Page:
NCPA - National Center for Policy Analysis


September 14, 2005

Antibiotics administered to cancer patients whose immune systems are weakened from chemotherapy might prevent some fevers and infections, according to two new studies in the New England Journal of Medicine.

Previous small studies yielded mixed results when doctors tried to head off disease by administering the drugs before illness appeared. The emergence of potentially fatal drug-resistant organisms discouraged such early use, which currently is not recommended, say researchers.

The two new studies, involving 2,325 cancer patients in Italy and Britain, provide the first definitive evidence that antibiotic therapy for the highest-risk patients may ward off infections, prevent fevers and lower hospitalization rates. Consider:

  • In one study, 65 percent of participants with blood cancers or solid tumors who took the antibiotic levofloxacin developed fevers, compared with 85 percent of those who took a placebo.
  • Participants who took levofloxacin also had lower rates of confirmed disease and severe blood infections than those who took a placebo, although the medication did not reduce death rates among participants who received high doses of chemotherapy.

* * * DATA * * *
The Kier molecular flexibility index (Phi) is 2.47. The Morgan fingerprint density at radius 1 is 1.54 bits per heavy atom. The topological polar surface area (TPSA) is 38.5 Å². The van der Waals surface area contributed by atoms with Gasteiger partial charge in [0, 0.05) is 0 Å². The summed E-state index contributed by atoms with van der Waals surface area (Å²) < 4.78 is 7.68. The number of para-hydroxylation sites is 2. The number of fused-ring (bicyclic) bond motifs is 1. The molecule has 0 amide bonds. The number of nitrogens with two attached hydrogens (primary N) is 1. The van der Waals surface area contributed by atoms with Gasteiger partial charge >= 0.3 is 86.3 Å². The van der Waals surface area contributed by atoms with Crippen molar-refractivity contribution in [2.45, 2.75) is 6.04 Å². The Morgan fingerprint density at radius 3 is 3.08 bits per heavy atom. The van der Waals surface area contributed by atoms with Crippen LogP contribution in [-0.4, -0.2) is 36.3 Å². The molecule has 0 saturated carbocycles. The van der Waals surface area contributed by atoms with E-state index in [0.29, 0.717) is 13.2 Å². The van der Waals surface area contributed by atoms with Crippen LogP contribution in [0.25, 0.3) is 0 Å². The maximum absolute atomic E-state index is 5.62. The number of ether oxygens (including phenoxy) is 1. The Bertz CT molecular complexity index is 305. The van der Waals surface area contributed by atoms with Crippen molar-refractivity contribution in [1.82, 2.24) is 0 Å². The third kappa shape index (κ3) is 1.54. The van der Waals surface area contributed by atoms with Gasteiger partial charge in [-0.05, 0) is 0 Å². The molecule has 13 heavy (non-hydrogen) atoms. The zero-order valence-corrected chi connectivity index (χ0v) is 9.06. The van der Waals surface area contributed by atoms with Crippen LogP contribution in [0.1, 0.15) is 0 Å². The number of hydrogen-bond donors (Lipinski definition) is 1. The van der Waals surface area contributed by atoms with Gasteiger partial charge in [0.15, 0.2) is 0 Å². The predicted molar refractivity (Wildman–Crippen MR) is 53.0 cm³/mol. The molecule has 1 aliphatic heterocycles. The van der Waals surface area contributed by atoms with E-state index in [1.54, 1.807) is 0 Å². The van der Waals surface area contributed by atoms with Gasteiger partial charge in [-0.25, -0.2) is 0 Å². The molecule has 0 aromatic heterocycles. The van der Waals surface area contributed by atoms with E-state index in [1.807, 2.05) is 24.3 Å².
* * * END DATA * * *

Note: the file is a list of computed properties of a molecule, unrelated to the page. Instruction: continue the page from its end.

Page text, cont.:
• Worldwide, about 5 percent of cancer patients with low rates of infection-fighting white blood cells dies from bacterial diseases.

However, Albano del Favero (University of Perugia, Italy), who led one of the studies, says physicians should remain cautious in the use of antibiotics for cancer patients. Treatment should not be standard for all cancer patients before they receive chemotherapy, says del Favero, and its uses should be limited to high-risk patients who may benefit more.

Source: Bloomberg/Arizona Daily Star, "Antibiotics Aid Patients on Chemo," September 9, 2005; Giampaolo Bucaneve et al, "Levofloxacin to Prevent Bacterial Infection in Patients with Cancer and Neutropenia," New England Journal of Medicine, Vol. 353:977-987, No. 10, September 8, 2005; and Michael Cullen et al, "Antibacterial Prophylaxis after Chemotherapy for Solid Tumors and Lymphomas," New England Journal of Medicine, Vol. 353:988-998, No. 10, September 9, 2005.

For Bucaneve study:

For Cullen study:


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